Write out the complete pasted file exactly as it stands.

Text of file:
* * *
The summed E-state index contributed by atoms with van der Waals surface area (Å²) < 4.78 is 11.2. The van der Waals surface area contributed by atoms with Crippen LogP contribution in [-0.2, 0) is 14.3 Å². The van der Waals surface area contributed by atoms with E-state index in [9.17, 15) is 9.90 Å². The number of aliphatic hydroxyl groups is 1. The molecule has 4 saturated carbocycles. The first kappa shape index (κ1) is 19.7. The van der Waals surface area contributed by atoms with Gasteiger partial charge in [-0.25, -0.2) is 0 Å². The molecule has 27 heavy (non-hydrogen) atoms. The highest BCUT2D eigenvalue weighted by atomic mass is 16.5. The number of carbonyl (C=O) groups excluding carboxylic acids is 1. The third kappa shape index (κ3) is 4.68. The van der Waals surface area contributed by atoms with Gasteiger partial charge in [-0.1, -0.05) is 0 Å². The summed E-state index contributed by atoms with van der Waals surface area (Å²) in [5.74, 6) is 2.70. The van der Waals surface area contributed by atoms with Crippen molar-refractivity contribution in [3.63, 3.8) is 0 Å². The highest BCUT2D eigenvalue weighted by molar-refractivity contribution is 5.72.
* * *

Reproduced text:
The summed E-state index contributed by atoms with van der Waals surface area (Å²) < 4.78 is 11.2. The van der Waals surface area contributed by atoms with Crippen LogP contribution in [-0.2, 0) is 14.3 Å². The van der Waals surface area contributed by atoms with E-state index in [9.17, 15) is 9.90 Å². The number of aliphatic hydroxyl groups is 1. The molecule has 4 saturated carbocycles. The first kappa shape index (κ1) is 19.7. The van der Waals surface area contributed by atoms with Gasteiger partial charge in [-0.25, -0.2) is 0 Å². The molecule has 27 heavy (non-hydrogen) atoms. The highest BCUT2D eigenvalue weighted by atomic mass is 16.5. The number of carbonyl (C=O) groups excluding carboxylic acids is 1. The third kappa shape index (κ3) is 4.68. The van der Waals surface area contributed by atoms with Gasteiger partial charge in [-0.1, -0.05) is 0 Å². The summed E-state index contributed by atoms with van der Waals surface area (Å²) in [5.74, 6) is 2.70. The van der Waals surface area contributed by atoms with Crippen molar-refractivity contribution in [3.63, 3.8) is 0 Å². The highest BCUT2D eigenvalue weighted by molar-refractivity contribution is 5.72.